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    Thats unusual now. I've a few fields here with rushes and topping them every year was a waste of diesel and time. This year I cut them to the skut with the mower and there fairly thin and sparse now. There's one very wet corner and it never grew anything but rushes and since introducing the mower there's grass with a few rushes and not the other way round. 18:6:12 is also the only fert for this type of ground.
     
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  13. Mf240

    Mf240 Well-Known Member

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    . If you look ahead you can see a triangular bit that wasn't mowed when the rest was as there was and old fence and other bits in it. The whole field was like that bit. It was drained last year and mowed and slurried this year. IMG_20181013_162308.jpg
     
  14. bruceythom

    bruceythom Well-Known Member

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    I'd agree with @Mf240 and I'd also spread a bit of slurry on it. Rushes don't like being farmed, nutrients, lime and a mower will give them the hint, got rid of them here that way anyway, and no spray used.
     
  15. Rusty Spade

    Rusty Spade Well-Known Member

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    Wouldn't oats being grown there point a bit towards a lower pH. Oats are more tolerant of lower pH soils than Barley, if my memory is serving me well?
     
  16. nashmach

    nashmach Moderator

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    Had to use spray here but definitely agree with you Bruce and MF240, a heavy coat of dung here worked wonders.
     
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  17. OliverD

    OliverD Member

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    Well we mowed the bad parts and then horsed the MCPA on. Put 2 tonne lime on all over it and more in the part parts last Wednesday. Plan monday to put on as much slurry as we can get on it and will close it up and see how it is in the spring. Will let ye know if still above ground
     
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  18. johndeere6920s

    johndeere6920s Well-Known Member

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  19. Blackwater boy

    Blackwater boy Moderator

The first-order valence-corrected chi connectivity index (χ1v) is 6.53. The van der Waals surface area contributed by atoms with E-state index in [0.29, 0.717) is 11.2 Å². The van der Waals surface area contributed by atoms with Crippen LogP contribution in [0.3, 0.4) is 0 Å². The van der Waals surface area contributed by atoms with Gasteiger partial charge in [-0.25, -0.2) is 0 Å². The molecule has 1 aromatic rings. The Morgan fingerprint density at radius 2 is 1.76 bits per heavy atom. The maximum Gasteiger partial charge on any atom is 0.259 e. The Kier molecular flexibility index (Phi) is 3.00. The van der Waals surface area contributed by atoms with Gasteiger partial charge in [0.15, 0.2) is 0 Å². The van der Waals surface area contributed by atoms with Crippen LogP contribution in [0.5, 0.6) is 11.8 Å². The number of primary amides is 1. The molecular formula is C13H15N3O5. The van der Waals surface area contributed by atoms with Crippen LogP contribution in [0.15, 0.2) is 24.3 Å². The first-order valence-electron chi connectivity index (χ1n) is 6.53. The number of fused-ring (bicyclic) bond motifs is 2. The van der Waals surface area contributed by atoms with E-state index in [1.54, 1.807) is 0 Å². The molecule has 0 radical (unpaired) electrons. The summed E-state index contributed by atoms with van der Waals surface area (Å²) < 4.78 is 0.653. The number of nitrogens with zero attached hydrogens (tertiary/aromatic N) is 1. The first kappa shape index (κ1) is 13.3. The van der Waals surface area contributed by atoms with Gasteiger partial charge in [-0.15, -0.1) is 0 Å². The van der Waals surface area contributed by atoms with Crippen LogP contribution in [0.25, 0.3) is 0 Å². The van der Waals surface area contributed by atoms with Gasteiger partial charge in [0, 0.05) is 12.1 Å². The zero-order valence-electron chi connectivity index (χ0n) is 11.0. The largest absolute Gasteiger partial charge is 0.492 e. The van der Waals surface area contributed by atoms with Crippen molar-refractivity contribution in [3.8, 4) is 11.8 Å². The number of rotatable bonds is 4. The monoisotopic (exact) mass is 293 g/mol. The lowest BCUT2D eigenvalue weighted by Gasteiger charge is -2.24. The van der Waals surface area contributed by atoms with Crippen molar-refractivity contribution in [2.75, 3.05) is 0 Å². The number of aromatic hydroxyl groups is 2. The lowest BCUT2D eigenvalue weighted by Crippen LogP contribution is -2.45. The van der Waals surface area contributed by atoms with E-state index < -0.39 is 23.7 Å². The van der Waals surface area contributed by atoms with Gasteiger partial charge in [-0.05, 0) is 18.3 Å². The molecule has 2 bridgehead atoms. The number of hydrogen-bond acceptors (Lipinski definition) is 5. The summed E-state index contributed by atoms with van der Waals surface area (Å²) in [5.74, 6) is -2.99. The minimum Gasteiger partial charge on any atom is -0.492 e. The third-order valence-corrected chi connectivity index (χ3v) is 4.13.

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    In relation to what Tom? Chemical abuse?
     
  20. dstig

    dstig Well-Known Member

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    Just on the slurry thing, is it recommended to put out slurry after spreading lime? I think you have to wait about 3months before you can spread slurry, where as if you spread slurry first then you can spread lime 10days later
     
  21. OliverD

    OliverD Member

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    Your right dstig. The theory is you lose a lot of the nitrogen by spreading straight after lime but we’re up against it here deadline wise. We did it before a few years ago and was chatting with the uncle about it and he didn’t think we lost too much by it. We have loads of rushes on the ground from mowing them and he tells me they’re great source of nutrients and should balance out any loss.
     
  22. OliverD

    OliverD Member

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    Got the slurry on today, drowned them in it and it good concentrated stuff. Have closed it up and see how we go. Have a few sheep and will put them in it after Christmas.
     
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  23. johndeere6920s

    johndeere6920s Well-Known Member

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    Anything that poaches it usually makes them grow.
    Did you say you limed it.
    I see where cattles hoof goes down a rush comes up
     
  24. OliverD

    OliverD Member

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    I seen areas where we patched land with cattle in the past and 2 years later it was full of thistle. Takes a bit to get rid of them. We have wet enough land in places and have to mind it.

    Here is one - am I better going with 18-6-12 or 10-10-20 in the spring for the land with the rushes. Don’t need to graze it too heavily next year and Need the slurry for elsewhere. Any advice appreciated.
     
  25. diesel power

    diesel power Well-Known Member

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    Either or are very good fertilizers on that type of land. 2 or3 bags to the acre of 10:10:20 in the spring and top up with 18:6:12 during the summer if the grass needs a push. Straight N doesn't really respond as well I've found on marginal ground whereas the 2 mentioned above usually get great results.